Another green report from 16-year old Zach McGrath
Re-useable grocery bags give new meaning to the term “Green Grocer.”
When you come to the checkout of your local grocery store you are asked, “Paper or plastic?” Many people mindlessly order plastic bags every day, oblivious (or just blasé) about their effect on the environment.
In fact, there is actually a threefold cost to these seemingly free plastic bags. The harm first starts in the bags’ production where carbon-emitting factories use up non-renewable resources like petroleum and pollute the environment with toxic chemical ingredients. The second cost is the cost of consumption. It is estimated that the annual cost to solely US retailers for plastic bags is $4 Billion. This also affects the retailers’ customer base in the form of generally higher prices. The third and most harmful effect of our nation’s use of these bags is in their disposal. Marine life is always being harmed – either by choking on bags that they mistake for jellyfish, or being poisoned from the toxic particles that originate from the bags. And even if these bags make it safely to a landfill, they take up to 1,000 years to degrade, and even then into tiny particles that contaminate the soil and water.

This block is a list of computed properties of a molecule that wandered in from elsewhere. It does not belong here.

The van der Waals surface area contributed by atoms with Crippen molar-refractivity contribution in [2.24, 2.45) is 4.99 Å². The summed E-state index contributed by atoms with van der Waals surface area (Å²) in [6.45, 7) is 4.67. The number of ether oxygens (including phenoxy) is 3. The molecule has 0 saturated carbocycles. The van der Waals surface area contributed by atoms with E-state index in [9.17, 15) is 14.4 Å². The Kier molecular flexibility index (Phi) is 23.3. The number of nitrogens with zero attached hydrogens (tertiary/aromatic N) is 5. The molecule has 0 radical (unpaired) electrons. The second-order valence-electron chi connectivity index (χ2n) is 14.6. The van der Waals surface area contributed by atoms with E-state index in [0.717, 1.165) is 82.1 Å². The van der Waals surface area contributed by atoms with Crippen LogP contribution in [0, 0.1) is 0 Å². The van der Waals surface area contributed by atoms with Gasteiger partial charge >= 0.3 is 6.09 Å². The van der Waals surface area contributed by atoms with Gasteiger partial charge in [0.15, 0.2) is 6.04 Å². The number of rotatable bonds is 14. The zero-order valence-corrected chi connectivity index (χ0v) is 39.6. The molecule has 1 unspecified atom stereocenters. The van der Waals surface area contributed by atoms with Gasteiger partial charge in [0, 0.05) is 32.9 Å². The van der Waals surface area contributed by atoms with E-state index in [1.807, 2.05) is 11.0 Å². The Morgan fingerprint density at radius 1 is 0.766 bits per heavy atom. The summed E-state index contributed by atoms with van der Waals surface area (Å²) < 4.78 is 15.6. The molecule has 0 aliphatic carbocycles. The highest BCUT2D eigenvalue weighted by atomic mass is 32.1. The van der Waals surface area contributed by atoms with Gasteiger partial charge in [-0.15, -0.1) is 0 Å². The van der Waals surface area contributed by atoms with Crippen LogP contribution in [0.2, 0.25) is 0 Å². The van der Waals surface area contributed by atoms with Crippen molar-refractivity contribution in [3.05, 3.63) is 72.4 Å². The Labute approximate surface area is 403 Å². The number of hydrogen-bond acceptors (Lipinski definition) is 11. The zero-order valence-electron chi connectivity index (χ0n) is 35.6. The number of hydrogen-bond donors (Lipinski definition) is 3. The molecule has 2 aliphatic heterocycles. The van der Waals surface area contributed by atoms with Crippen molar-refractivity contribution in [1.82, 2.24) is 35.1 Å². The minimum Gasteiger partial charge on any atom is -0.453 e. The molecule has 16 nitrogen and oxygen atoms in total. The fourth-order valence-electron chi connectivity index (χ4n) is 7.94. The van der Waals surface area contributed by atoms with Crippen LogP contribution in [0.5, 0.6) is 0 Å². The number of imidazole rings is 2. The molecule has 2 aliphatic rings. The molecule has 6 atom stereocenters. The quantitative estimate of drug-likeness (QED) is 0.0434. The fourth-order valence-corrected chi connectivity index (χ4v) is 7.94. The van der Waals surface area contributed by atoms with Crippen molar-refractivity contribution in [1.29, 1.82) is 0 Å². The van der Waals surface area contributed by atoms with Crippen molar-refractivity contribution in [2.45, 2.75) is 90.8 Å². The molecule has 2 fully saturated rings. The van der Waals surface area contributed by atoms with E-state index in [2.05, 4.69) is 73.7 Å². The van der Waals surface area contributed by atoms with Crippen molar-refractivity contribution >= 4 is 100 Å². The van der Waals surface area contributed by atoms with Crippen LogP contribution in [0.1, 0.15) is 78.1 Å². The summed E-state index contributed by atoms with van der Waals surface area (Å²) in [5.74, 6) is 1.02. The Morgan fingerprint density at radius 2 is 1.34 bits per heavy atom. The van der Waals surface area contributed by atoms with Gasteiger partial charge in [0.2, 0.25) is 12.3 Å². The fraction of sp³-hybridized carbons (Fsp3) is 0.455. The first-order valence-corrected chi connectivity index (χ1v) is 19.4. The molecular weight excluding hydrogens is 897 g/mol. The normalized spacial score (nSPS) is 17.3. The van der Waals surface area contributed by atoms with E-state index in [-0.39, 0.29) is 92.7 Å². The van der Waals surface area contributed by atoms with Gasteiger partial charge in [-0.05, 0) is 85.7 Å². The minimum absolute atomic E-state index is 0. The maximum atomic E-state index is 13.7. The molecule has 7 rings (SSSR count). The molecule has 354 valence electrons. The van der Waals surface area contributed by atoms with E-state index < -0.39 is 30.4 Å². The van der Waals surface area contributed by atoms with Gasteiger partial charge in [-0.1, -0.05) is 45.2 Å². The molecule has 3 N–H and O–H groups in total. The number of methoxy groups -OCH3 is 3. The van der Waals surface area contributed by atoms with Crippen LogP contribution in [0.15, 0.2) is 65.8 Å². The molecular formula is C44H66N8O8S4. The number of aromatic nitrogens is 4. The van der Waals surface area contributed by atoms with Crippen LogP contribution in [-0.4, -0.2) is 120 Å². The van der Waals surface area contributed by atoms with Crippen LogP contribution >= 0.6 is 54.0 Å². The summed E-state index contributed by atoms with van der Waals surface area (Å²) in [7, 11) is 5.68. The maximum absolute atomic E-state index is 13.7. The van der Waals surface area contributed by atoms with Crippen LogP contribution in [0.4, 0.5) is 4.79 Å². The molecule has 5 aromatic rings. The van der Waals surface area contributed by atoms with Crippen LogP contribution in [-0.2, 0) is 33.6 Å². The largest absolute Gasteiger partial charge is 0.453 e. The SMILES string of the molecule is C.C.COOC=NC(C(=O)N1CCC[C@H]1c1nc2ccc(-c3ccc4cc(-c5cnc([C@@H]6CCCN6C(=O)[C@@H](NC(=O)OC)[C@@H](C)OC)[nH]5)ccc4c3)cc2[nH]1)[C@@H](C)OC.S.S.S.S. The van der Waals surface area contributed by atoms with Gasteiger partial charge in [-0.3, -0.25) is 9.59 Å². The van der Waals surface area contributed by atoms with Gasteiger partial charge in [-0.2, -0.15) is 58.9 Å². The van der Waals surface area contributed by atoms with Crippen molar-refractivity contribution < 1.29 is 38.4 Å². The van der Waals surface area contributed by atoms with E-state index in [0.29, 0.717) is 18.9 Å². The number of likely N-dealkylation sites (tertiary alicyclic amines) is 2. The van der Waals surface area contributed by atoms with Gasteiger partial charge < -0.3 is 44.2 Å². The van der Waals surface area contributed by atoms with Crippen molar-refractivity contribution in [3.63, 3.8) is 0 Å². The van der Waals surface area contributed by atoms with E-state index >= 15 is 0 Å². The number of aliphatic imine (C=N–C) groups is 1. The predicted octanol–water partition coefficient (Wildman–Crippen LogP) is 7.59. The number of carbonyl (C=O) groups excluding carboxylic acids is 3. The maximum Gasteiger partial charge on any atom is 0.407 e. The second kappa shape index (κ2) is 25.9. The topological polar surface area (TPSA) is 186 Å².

So, what is the right choice to bring our groceries home in? The newest green trend in grocery buying is reusable grocery bags. These durable bags (usually made out of recycled material) can hold up to three times what a normal plastic bag can, and are much more friendly to the environment. To get these bags, you can buy them online from various sources such as www.greensak.com, or ask around at your local supermarket. Usually costing only cents each, groceries and other major stores are climbing onboard to this new trend and offering an alternative way to stylishly carry home your food and other supplies.
I currently own bags from BigY, Trader Joe’s, and Ikea, as opposed to lugging them home in an unsightly plastic bag. Hopefully everyone will realize that by owning their own grocery bags (and even maybe personalized ones!) they can wipe out the necessity for plastic bags and hopefully rid our world of those foul things. However at this point one can only hope and support this cause. Just remember, even though it costs a little extra (a very little), we will be the ones paying in the end if we stay with plastic bags. Next time when faced with the question, “Paper, or plastic,” you can respond with, “Neither, I have my own!”
For more info, check out www.reusablebags.com